Build-to-Rent and they will come

Monday, 15 August 2016

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The past few weeks have seen a number of housing crisis articles blaming the fall in home ownership levels in the UK’s major cities on the imbalance between property prices and incomes. However, this is simply not the full story.

Attitudes towards home ownership in the UK are changing significantly, with more people choosing to rent. People like the flexibility that renting offers and are adopting a more Continental-style approach to their accommodation needs. It’s apparent that we are witnessing a cultural change, albeit a slow one, where people don’t feel that they are a failure if they don’t own their own home.

Hilary Osborne’s piece in The Guardian notes that, ‘people are being forced into the private rented sector (PRS), paying higher rents with little protection from unscrupulous landlords’, however this is an unfair summation.

Purpose built and professionally managed PRS accommodation, what some will call Build to Rent (BTR), is being planned and delivered in significant numbers across the UK. BTR isn’t however just about housing. BTR is planned, designed and built to provide sustainable communities, reassuring investors who want stable incomes from their investment. BTR investors also want a diverse range of tenants and to provide accommodation across all price points. As such, BTR will lead to more active and involved communities, accommodated in high quality, well managed accommodation. People aren’t forced into BTR and won’t be subjected to unscrupulous landlords; people want BTR and landlords want them to be happy in it.

BTR is already being embraced by a growing number of tenants. I would proffer that the 9% increase in rents in Manchester last year was due to a latent demand for BTR, with a significant supply of BTR accommodation already being built. BTR is being embraced by some Local Authorities who want sustainable communities in their area, but can also generate income from an investment in the sector rather than selling the family silver. BTR is being embraced by investors and to some extent by Central Government. BTR is here to stay, with £30bn of equity ready to invest and those accommodated in the sector forecast to rise from 20% now to 27% of total residential accommodation within the next five years.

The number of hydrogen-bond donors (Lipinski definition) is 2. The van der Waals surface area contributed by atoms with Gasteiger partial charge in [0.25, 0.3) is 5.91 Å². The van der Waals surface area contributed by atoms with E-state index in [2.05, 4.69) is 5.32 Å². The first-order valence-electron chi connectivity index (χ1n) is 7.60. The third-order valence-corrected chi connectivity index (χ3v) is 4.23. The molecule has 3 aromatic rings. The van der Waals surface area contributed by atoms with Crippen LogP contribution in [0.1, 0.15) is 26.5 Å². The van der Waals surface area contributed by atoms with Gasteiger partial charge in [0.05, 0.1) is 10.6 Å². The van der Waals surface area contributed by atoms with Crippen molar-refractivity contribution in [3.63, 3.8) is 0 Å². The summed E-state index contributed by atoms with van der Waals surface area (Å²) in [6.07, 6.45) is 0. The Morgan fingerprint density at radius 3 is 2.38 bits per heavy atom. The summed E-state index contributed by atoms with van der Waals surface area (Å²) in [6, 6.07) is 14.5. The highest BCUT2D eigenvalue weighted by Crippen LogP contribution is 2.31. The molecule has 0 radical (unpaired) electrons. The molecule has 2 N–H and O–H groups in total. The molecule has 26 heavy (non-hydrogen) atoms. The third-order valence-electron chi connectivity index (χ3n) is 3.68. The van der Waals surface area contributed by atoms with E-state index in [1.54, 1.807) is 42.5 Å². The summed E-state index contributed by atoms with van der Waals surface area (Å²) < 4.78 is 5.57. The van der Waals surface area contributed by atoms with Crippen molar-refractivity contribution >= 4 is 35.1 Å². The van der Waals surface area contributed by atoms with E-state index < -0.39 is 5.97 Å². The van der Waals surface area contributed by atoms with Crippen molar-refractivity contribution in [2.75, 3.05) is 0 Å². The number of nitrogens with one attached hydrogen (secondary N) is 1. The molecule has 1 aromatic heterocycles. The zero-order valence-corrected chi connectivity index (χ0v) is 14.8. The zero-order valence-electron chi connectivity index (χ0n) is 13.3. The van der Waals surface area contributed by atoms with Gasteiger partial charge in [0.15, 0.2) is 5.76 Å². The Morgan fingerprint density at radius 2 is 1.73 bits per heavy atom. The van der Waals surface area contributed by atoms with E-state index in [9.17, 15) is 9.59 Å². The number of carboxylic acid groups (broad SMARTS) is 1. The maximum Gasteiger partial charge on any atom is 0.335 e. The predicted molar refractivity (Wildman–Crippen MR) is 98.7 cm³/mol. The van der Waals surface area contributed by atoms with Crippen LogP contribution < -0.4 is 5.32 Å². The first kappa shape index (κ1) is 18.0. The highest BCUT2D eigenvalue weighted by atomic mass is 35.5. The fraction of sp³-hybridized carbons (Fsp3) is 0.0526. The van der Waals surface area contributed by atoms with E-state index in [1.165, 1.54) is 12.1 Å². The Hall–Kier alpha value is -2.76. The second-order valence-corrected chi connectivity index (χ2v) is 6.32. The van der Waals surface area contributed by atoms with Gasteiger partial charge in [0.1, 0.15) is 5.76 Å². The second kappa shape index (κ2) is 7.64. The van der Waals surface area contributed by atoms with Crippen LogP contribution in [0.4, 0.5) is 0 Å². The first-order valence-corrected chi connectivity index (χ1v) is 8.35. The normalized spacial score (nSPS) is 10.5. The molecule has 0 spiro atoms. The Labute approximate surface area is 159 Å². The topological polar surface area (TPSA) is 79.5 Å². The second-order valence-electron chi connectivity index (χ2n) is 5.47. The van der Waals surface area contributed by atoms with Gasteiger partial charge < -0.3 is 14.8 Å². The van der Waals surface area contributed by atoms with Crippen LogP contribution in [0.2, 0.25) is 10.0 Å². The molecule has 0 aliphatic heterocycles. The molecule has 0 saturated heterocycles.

Concerns have been raised that the shift to renting privately can reduce current living standards and future wealth, with implications for individuals and the state, however these are misplaced. Living standards will be enhanced by BTR with better service and higher quality accommodation for those who choose to live in it.

There is also the possibility that with a fully functioning BTR market, lower demand for for-sale housing could lead to falling house prices and thus greater affordability. It’s certainly apparent that, at the least, BTR schemes will be competing with each other and this will most certainly lead to ever increasing quality and the potential for rent reductions.

For more information, please contact Alastair Carmichael, Head of Real Estate Finance at Bilfinger GVA on 020 7911 2201 or